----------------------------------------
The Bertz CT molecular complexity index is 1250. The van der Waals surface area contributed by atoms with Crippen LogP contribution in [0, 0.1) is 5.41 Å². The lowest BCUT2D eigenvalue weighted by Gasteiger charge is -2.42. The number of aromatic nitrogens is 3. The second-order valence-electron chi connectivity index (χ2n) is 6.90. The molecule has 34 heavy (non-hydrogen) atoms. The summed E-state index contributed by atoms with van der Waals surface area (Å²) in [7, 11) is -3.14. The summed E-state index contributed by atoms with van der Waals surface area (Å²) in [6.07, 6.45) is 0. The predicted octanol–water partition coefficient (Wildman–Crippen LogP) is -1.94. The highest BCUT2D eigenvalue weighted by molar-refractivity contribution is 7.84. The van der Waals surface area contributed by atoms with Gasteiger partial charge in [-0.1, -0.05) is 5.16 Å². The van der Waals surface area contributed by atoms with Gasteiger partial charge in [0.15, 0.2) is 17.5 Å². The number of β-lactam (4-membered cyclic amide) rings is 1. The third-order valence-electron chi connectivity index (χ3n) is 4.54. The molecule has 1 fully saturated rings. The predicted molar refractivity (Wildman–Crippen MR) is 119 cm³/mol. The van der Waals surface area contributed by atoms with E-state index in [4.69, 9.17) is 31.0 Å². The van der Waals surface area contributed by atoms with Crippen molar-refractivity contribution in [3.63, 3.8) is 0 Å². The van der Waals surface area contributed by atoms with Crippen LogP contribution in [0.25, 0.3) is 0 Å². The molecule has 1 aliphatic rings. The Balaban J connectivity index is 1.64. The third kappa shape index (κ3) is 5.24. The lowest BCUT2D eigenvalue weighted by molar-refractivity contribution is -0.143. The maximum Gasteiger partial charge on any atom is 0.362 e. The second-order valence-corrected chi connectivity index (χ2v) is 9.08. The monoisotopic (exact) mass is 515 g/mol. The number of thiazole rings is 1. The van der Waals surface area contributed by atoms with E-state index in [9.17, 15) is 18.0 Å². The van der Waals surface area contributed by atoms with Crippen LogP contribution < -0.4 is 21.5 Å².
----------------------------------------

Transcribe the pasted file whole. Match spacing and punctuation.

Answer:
The Bertz CT molecular complexity index is 1250. The van der Waals surface area contributed by atoms with Crippen LogP contribution in [0, 0.1) is 5.41 Å². The lowest BCUT2D eigenvalue weighted by Gasteiger charge is -2.42. The number of aromatic nitrogens is 3. The second-order valence-electron chi connectivity index (χ2n) is 6.90. The molecule has 34 heavy (non-hydrogen) atoms. The summed E-state index contributed by atoms with van der Waals surface area (Å²) in [7, 11) is -3.14. The summed E-state index contributed by atoms with van der Waals surface area (Å²) in [6.07, 6.45) is 0. The predicted octanol–water partition coefficient (Wildman–Crippen LogP) is -1.94. The highest BCUT2D eigenvalue weighted by molar-refractivity contribution is 7.84. The van der Waals surface area contributed by atoms with Gasteiger partial charge in [-0.1, -0.05) is 5.16 Å². The van der Waals surface area contributed by atoms with Gasteiger partial charge in [0.15, 0.2) is 17.5 Å². The number of β-lactam (4-membered cyclic amide) rings is 1. The third-order valence-electron chi connectivity index (χ3n) is 4.54. The molecule has 1 fully saturated rings. The predicted molar refractivity (Wildman–Crippen MR) is 119 cm³/mol. The van der Waals surface area contributed by atoms with E-state index in [4.69, 9.17) is 31.0 Å². The van der Waals surface area contributed by atoms with Crippen molar-refractivity contribution in [3.63, 3.8) is 0 Å². The van der Waals surface area contributed by atoms with Crippen LogP contribution in [0.25, 0.3) is 0 Å². The molecule has 1 aliphatic rings. The Balaban J connectivity index is 1.64. The third kappa shape index (κ3) is 5.24. The lowest BCUT2D eigenvalue weighted by molar-refractivity contribution is -0.143. The maximum Gasteiger partial charge on any atom is 0.362 e. The second-order valence-corrected chi connectivity index (χ2v) is 9.08. The monoisotopic (exact) mass is 515 g/mol. The number of thiazole rings is 1. The van der Waals surface area contributed by atoms with E-state index in [9.17, 15) is 18.0 Å². The van der Waals surface area contributed by atoms with Crippen LogP contribution < -0.4 is 21.5 Å².